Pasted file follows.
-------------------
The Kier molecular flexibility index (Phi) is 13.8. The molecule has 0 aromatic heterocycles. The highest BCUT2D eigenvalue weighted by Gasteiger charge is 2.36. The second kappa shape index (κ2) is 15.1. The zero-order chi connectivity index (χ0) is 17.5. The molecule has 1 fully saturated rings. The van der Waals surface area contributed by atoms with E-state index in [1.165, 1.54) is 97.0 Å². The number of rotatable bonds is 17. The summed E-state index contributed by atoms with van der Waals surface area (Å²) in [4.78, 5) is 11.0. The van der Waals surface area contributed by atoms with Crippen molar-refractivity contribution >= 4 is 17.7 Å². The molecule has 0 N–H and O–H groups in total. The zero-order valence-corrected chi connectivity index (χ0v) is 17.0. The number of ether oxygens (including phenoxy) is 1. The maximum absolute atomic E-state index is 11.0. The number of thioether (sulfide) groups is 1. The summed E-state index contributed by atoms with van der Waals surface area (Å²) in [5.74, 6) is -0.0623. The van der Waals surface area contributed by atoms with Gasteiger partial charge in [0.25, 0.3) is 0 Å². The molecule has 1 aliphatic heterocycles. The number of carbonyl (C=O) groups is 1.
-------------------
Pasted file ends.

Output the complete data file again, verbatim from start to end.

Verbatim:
The Kier molecular flexibility index (Phi) is 13.8. The molecule has 0 aromatic heterocycles. The highest BCUT2D eigenvalue weighted by Gasteiger charge is 2.36. The second kappa shape index (κ2) is 15.1. The zero-order chi connectivity index (χ0) is 17.5. The molecule has 1 fully saturated rings. The van der Waals surface area contributed by atoms with E-state index in [1.165, 1.54) is 97.0 Å². The number of rotatable bonds is 17. The summed E-state index contributed by atoms with van der Waals surface area (Å²) in [4.78, 5) is 11.0. The van der Waals surface area contributed by atoms with Crippen molar-refractivity contribution >= 4 is 17.7 Å². The molecule has 0 N–H and O–H groups in total. The zero-order valence-corrected chi connectivity index (χ0v) is 17.0. The number of ether oxygens (including phenoxy) is 1. The maximum absolute atomic E-state index is 11.0. The number of thioether (sulfide) groups is 1. The summed E-state index contributed by atoms with van der Waals surface area (Å²) in [5.74, 6) is -0.0623. The van der Waals surface area contributed by atoms with Gasteiger partial charge in [0.25, 0.3) is 0 Å². The molecule has 1 aliphatic heterocycles. The number of carbonyl (C=O) groups is 1.